*** A wider discussion here would be why Dynamics GP doesn’t update all the SQL tables (transaction table and summary table) using one SQL transaction which would negate this issue however that is beyond of the scope of this article.

To compensate for this Dynamics GP has “reconcile” features for nearly all ledgers so you can re-align the summary balances with the actual transactions. For example below is the “reconcile” utility for the General Ledger. Running this will recalculate all the summary balances based on the transactional data and update the summary table I mentioned earlier.

The Dynamics NAV \ Dynamics 365 Business Central way

The first thing to say is that Dynamics NAV and Dynamics 365 Business Central doesn’t store summary values in specific SQL tables like Dynamics GP. Instead it uses something called “Flow fields” for the summary totals which are implemented using SQL Indexed views. (therefore technically the summary values are materialised in the database just not in actual SQL tables). In the Dynamics NAV and Dynamics 365 Business Central world they are referred to as SIFT Indexes.

So for example, when you view the GL balances in Dynamics NAV as per the screen shot below the system is running queries using the SQL indexed views to present the summary values and therefore performance is still extremely good. (technically its the SQL optimiser that will choose to use this index when asked to return the summary values for this page because its much more efficient)

Digging a little deeper if you go into the Dynamics NAV development environment you can see how the SQL indexed views (SIFT Indexes) are implemented.

For example if I select the GL entry table and click “Design”

And then select “View > Keys” to look at the indexes

You can now see the keys (Indexes) on the left and some of the keys have an associated “SumIndexField” (i.e. a SIFT Index which is implemented via a SQL Indexed View). In the highlighted example an SQL indexed view is created summing the fields Amount, Debit Amount, Credit Amount, Additional-Currency Amount, Add.-Currency Debit Amount, Add.-Currency Credit Amount and grouping by GL Account No and Posting Date.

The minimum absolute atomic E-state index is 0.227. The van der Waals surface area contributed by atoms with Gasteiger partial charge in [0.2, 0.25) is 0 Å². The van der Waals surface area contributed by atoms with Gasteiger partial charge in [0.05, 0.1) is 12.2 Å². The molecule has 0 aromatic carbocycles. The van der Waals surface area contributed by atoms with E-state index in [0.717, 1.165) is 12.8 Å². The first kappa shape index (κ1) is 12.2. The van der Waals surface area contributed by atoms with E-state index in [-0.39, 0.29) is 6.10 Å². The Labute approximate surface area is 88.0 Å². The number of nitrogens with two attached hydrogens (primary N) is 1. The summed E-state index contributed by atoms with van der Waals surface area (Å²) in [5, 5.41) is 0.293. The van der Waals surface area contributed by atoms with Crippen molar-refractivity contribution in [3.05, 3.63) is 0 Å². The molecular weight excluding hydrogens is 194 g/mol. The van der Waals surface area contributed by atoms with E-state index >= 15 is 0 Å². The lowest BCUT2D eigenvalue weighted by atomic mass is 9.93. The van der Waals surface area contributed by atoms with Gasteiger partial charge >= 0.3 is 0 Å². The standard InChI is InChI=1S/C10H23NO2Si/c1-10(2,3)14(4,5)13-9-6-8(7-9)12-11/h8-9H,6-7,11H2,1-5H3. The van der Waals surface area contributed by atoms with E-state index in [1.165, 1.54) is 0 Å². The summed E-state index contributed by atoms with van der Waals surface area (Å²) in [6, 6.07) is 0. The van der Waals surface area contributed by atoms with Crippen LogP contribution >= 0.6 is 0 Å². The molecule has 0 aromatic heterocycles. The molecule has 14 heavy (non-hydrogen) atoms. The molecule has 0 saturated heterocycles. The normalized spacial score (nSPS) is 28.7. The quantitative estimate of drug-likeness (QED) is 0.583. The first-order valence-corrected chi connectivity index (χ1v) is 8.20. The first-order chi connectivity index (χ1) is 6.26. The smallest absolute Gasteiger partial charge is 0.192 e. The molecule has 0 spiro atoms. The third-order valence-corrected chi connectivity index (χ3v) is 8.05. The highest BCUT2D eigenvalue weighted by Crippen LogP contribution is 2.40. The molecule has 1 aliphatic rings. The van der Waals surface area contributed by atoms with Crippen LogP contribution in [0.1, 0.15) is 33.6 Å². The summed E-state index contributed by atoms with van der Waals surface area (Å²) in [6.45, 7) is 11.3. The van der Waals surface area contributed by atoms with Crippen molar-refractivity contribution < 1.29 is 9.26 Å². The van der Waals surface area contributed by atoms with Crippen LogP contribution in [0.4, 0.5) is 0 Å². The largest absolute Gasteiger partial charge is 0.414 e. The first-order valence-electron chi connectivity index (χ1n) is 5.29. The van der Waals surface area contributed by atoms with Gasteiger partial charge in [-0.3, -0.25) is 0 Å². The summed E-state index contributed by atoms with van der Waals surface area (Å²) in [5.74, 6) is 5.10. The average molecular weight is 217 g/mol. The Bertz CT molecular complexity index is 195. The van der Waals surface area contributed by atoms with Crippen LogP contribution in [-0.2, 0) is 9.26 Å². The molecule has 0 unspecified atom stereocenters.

Therefore if I open SQL Management Studio and browse to my Dynamics NAV database I can see all the SQL indexed views on the GL Entry table (there are four which matches the number of enabled keys with SumIndexFields columns in my development environment)

Finally if I take a look at the definition of the SQL indexed view named “CRONUS UK Ltd_$G_L Entry$VSIFT$1” we can see this is implementing the key that I highlighted earlier

WITH schemabinding
SELECT “17”.”g_l account no_”,
“17”.”posting date”,
Count_big(*) AS “$Cnt”,
Sum(“17″.”amount”) AS “SUM$Amount”,
Sum(“17″.”debit amount”) AS “SUM$Debit Amount”,
Sum(“17″.”credit amount”) AS “SUM$Credit Amount”,
Sum(“17″.”additional-currency amount”) AS
“SUM$Additional-Currency Amount”,
Sum(“17″.”add_-currency debit amount”) AS
“SUM$Add_-Currency Debit Amount”,
Sum(“17″.”add_-currency credit amount”) AS
“SUM$Add_-Currency Credit Amount”
FROM dbo.”cronus uk ltd_$g_l entry” “17”
GROUP BY “17”.”g_l account no_”,
“17”.”posting date”

I suppose you could argue the one draw back on this is that whenever a transaction is posted in Dynamics NAV and Dynamics 365 Business Central then SQL has extra CPU and disk work to do as it maintains the SQL indexed views associated with the transaction tables.


Although I love so many things about Dynamics GP I do think Dynamics NAV and Dynamics 365 Business Central has the edge here. By allowing the database to handle the maintenance of summary values through the implementation of SQL indexed views the data can never go out of sync with the summary values.

Thanks for reading.